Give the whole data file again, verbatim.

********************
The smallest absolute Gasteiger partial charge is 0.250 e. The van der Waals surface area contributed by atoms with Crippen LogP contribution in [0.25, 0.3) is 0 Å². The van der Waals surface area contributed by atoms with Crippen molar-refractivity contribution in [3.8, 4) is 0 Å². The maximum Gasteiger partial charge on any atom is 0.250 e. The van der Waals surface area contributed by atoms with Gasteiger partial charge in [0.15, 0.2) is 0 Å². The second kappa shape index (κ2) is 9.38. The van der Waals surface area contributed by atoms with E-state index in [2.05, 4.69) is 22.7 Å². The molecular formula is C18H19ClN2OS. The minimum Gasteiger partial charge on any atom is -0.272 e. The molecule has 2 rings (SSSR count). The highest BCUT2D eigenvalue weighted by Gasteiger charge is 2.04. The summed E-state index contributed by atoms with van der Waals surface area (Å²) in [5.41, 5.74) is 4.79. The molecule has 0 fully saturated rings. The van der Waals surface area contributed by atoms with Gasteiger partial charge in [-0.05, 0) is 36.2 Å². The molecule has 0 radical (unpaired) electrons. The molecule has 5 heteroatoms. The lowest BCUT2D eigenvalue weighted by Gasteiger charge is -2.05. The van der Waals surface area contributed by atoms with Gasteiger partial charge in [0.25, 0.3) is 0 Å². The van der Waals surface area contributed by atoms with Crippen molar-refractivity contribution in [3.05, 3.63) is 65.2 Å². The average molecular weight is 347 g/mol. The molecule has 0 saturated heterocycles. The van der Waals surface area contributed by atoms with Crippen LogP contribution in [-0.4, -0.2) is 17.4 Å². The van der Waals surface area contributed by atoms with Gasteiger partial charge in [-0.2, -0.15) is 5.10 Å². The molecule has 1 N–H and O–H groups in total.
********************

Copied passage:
The smallest absolute Gasteiger partial charge is 0.250 e. The van der Waals surface area contributed by atoms with Crippen LogP contribution in [0.25, 0.3) is 0 Å². The van der Waals surface area contributed by atoms with Crippen molar-refractivity contribution in [3.8, 4) is 0 Å². The maximum Gasteiger partial charge on any atom is 0.250 e. The van der Waals surface area contributed by atoms with Gasteiger partial charge in [0.15, 0.2) is 0 Å². The second kappa shape index (κ2) is 9.38. The van der Waals surface area contributed by atoms with E-state index in [2.05, 4.69) is 22.7 Å². The molecular formula is C18H19ClN2OS. The minimum Gasteiger partial charge on any atom is -0.272 e. The molecule has 2 rings (SSSR count). The highest BCUT2D eigenvalue weighted by Gasteiger charge is 2.04. The summed E-state index contributed by atoms with van der Waals surface area (Å²) in [5.41, 5.74) is 4.79. The molecule has 0 fully saturated rings. The van der Waals surface area contributed by atoms with Gasteiger partial charge in [-0.05, 0) is 36.2 Å². The molecule has 0 radical (unpaired) electrons. The molecule has 5 heteroatoms. The lowest BCUT2D eigenvalue weighted by Gasteiger charge is -2.05. The van der Waals surface area contributed by atoms with Gasteiger partial charge in [0.25, 0.3) is 0 Å². The van der Waals surface area contributed by atoms with Crippen molar-refractivity contribution in [3.05, 3.63) is 65.2 Å². The average molecular weight is 347 g/mol. The molecule has 0 saturated heterocycles. The van der Waals surface area contributed by atoms with Crippen LogP contribution in [-0.4, -0.2) is 17.4 Å². The van der Waals surface area contributed by atoms with Gasteiger partial charge in [-0.2, -0.15) is 5.10 Å². The molecule has 1 N–H and O–H groups in total.